– provide consultation and advice to primary and secondary care
                                            services
                                       – offer a diagnostic service when general psychiatric services are in
                                            doubt about the diagnosis and/or management of borderline
                                            personality disorder
                                       – develop systems of communication and protocols for information
                                            sharing among different services, including those in forensic
                                            settings, and collaborate with all relevant agencies within the local
                                            community including health, mental health and social services, the
                                            criminal justice system, CAMHS and relevant voluntary services
                                       – be able to provide and/or advise on social and psychological
                                            interventions, including access to peer support, and advise on the
                                            safe use of drug treatment in crises and for comorbidities and
                                            insomnia
                                       – work with CAMHS to develop local protocols to govern




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                                                                   SHEFFIELD PCT
                                                              Framework of NICE Guidance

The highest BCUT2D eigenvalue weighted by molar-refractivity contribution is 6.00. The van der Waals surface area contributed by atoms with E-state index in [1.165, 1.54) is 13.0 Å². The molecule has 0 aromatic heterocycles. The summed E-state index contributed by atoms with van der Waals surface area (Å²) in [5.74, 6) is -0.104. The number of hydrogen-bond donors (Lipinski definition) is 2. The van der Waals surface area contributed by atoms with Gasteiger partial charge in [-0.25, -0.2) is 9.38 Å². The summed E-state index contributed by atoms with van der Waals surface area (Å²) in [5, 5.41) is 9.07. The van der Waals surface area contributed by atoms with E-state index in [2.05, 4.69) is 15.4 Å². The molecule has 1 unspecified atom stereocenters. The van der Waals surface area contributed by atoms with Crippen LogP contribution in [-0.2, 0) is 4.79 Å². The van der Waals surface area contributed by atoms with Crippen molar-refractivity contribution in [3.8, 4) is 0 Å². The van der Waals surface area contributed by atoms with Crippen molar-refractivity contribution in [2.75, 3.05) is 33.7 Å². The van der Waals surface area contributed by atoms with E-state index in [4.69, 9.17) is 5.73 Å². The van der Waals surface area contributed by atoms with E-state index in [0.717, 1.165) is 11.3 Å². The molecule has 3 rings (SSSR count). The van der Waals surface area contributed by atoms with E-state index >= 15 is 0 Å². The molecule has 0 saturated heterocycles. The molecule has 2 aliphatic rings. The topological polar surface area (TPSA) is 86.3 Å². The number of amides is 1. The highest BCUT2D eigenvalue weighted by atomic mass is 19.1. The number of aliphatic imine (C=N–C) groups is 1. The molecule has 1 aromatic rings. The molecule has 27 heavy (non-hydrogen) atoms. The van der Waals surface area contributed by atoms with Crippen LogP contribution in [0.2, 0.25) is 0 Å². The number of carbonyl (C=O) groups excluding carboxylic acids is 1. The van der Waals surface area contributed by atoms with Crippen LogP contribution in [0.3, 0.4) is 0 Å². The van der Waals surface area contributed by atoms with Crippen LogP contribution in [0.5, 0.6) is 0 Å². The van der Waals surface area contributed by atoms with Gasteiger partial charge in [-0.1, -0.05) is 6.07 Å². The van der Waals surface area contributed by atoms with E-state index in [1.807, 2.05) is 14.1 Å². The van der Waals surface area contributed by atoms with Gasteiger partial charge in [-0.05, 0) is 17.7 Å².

January 2009

Guideline   Title                   Summary                                                                         Implications                    Review     Local
No                                                                                                                                                   Date      Action
                                              arrangements for the transition of young people from CAMHS to
                                              adult services
                                         – ensure that clear lines of communication between primary and
                                              secondary care are established and maintained
                                         – support, lead and participate in the local and national development
                                              of treatments for people with borderline personality disorder,
                                              including multi-centre research
                                         – oversee the implementation of this guideline
                                         – develop and provide training programmes on the diagnosis and
                                              management of borderline personality disorder and the
                                              implementation of this guideline
                                         – monitor the provision of services for minority ethnic groups to ensure
                                              equality of service delivery.
                                    The size and time commitment of these teams will depend on local
                                    circumstances (for example, the size of trust, the population covered and the
                                    estimated referral rate for people with borderline personality disorder).
PH17        Promoting physical      The quick reference guide                                                       NICE state that the guidance     t.b.c.
            activity for children   (http://www.nice.org.uk/nicemedia/pdf/PH017QuickRefGuide.PDF) contains a        promotes physical activity,
            and young people        comprehensive list of recommendations, grouped under the following              play and sport for pre-school
                                    headings:-                                                                      and school age children in